Polysyndactyly

Common Name(s)

Polysyndactyly, Synpolydactyly

Polysyndactyly occurs when a baby is born with polydactyly, which is extra fingers or toes (digits), and syndactyly, which is fusion of digits, on the same hand or foot. Polysyndactyly can be seen without any other abnormalities, called isolated polysyndactyly, or it can seen in combination with many other problems at birth, known as a genetic condition or syndrome. Some examples conditions that have polysyndactyly are Greig cephalo-polysyndactyly syndrome (GCPS), which causes polysyndactyly, eyes that are far apart (hypertelorism), and a large head size (macrocephaly), and hypertelorism-hypospadias-polysyndactyly syndrome. The only treatment for polysyndactyly is surgery to repair the digits. If your child has polysyndactyly, speak with your doctor to discuss the current treatment recommendations.

Source: Advocacy organizations associated with the condition.

 

Advocacy and Support Organizations

 

Condition Specific Organizations

Following organizations serve the condition "Polysyndactyly" for support, advocacy or research.

National Foundation for Syndactyly

The National Foundation for Syndactyly Research, Support, and Education is a charitable, tax-exempt, 501(c)(3) organization organized to fund research, support, and education. The foundation serves as a resource to connect families touched by Syndactyly and other related hand abnormalities with other families, facilities for treatment, and board certified hand physicians who specialize in Syndactyly treatment. We provide research grants to investigate the causes and best practices in treatment as funding permits. - See more at: http://nfsus.org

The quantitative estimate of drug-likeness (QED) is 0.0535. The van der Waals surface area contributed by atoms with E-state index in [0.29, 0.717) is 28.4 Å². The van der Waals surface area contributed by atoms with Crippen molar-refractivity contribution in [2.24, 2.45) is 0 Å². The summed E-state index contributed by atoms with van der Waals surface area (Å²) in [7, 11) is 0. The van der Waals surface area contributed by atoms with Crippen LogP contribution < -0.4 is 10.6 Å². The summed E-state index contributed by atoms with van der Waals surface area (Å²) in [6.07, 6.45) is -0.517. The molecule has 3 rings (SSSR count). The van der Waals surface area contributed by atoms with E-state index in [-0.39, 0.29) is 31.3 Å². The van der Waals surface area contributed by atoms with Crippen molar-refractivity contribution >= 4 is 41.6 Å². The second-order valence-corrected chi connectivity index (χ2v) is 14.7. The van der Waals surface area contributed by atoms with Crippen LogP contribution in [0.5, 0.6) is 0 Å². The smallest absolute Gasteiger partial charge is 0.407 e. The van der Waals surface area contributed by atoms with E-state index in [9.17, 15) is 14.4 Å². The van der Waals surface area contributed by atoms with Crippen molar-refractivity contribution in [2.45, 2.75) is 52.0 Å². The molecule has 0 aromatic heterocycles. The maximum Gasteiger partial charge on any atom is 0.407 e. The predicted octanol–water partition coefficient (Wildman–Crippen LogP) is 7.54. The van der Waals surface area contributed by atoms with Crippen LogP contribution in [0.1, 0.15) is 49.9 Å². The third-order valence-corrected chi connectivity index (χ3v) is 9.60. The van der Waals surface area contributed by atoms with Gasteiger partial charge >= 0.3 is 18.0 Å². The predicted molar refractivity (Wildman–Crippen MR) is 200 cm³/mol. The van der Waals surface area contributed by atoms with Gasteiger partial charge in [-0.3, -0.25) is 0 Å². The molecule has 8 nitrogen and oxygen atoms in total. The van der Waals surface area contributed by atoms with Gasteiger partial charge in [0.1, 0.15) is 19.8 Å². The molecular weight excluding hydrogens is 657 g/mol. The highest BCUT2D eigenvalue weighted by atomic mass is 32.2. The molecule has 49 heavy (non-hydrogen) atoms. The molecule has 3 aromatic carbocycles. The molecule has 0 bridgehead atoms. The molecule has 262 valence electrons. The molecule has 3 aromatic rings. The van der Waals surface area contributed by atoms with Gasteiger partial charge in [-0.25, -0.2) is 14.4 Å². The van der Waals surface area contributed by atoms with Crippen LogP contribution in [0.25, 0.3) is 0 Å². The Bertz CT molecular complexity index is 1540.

Last Updated: 8 Jul 2015

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General Support Organizations

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How do you compare to others with this condition?

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Advocacy and Support Organizations

 

Condition Specific Organizations

Following organizations serve the condition "Polysyndactyly" for support, advocacy or research.

National Foundation for Syndactyly

The National Foundation for Syndactyly Research, Support, and Education is a charitable, tax-exempt, 501(c)(3) organization organized to fund research, support, and education. The foundation serves as a resource to connect families touched by Syndactyly and other related hand abnormalities with other families, facilities for treatment, and board certified hand physicians who specialize in Syndactyly treatment. We provide research grants to investigate the causes and best practices in treatment as funding permits. - See more at: http://nfsus.org

http://nfsus.org

Last Updated: 8 Jul 2015

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General Support Organizations

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General Resources

Facility and Physician Support

NFS provides informational brochures to Children's' Hospitals, Physicians, and Therapy Centers to help afflicted families connect to NFS Family Support Services.